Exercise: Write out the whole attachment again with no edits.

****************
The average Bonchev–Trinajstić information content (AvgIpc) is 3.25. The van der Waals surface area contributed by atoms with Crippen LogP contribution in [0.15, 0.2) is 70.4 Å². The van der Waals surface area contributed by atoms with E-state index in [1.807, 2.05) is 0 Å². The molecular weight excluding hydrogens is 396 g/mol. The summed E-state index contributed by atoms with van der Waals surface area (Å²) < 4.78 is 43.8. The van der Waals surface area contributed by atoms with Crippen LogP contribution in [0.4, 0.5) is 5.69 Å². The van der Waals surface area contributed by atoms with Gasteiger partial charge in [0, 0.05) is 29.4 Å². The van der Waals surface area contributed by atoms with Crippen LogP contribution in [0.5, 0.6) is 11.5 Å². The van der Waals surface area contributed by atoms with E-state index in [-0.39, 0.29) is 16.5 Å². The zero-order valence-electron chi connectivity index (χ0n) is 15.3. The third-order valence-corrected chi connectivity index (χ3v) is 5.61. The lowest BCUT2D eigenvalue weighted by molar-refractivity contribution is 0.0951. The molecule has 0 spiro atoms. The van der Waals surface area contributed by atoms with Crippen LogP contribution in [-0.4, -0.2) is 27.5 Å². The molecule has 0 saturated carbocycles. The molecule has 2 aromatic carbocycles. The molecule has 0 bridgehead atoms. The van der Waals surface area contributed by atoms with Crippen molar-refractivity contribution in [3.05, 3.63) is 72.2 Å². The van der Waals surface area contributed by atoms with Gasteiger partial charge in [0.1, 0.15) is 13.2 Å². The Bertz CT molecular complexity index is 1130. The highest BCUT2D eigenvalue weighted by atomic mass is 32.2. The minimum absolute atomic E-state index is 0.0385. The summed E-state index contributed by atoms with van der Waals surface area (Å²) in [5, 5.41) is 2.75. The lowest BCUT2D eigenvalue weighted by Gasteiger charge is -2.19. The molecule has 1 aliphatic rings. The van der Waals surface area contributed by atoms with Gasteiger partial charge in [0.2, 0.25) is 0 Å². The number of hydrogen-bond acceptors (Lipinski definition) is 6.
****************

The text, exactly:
The average Bonchev–Trinajstić information content (AvgIpc) is 3.25. The van der Waals surface area contributed by atoms with Crippen LogP contribution in [0.15, 0.2) is 70.4 Å². The van der Waals surface area contributed by atoms with E-state index in [1.807, 2.05) is 0 Å². The molecular weight excluding hydrogens is 396 g/mol. The summed E-state index contributed by atoms with van der Waals surface area (Å²) < 4.78 is 43.8. The van der Waals surface area contributed by atoms with Crippen LogP contribution in [0.4, 0.5) is 5.69 Å². The van der Waals surface area contributed by atoms with Gasteiger partial charge in [0, 0.05) is 29.4 Å². The van der Waals surface area contributed by atoms with Crippen LogP contribution in [0.5, 0.6) is 11.5 Å². The van der Waals surface area contributed by atoms with E-state index in [-0.39, 0.29) is 16.5 Å². The zero-order valence-electron chi connectivity index (χ0n) is 15.3. The third-order valence-corrected chi connectivity index (χ3v) is 5.61. The lowest BCUT2D eigenvalue weighted by molar-refractivity contribution is 0.0951. The molecule has 0 spiro atoms. The van der Waals surface area contributed by atoms with Crippen LogP contribution in [-0.4, -0.2) is 27.5 Å². The molecule has 0 saturated carbocycles. The molecule has 2 aromatic carbocycles. The molecule has 0 bridgehead atoms. The van der Waals surface area contributed by atoms with Crippen molar-refractivity contribution in [3.05, 3.63) is 72.2 Å². The van der Waals surface area contributed by atoms with Gasteiger partial charge in [0.1, 0.15) is 13.2 Å². The Bertz CT molecular complexity index is 1130. The highest BCUT2D eigenvalue weighted by atomic mass is 32.2. The minimum absolute atomic E-state index is 0.0385. The summed E-state index contributed by atoms with van der Waals surface area (Å²) in [5, 5.41) is 2.75. The lowest BCUT2D eigenvalue weighted by Gasteiger charge is -2.19. The molecule has 1 aliphatic rings. The van der Waals surface area contributed by atoms with Gasteiger partial charge in [0.2, 0.25) is 0 Å². The number of hydrogen-bond acceptors (Lipinski definition) is 6.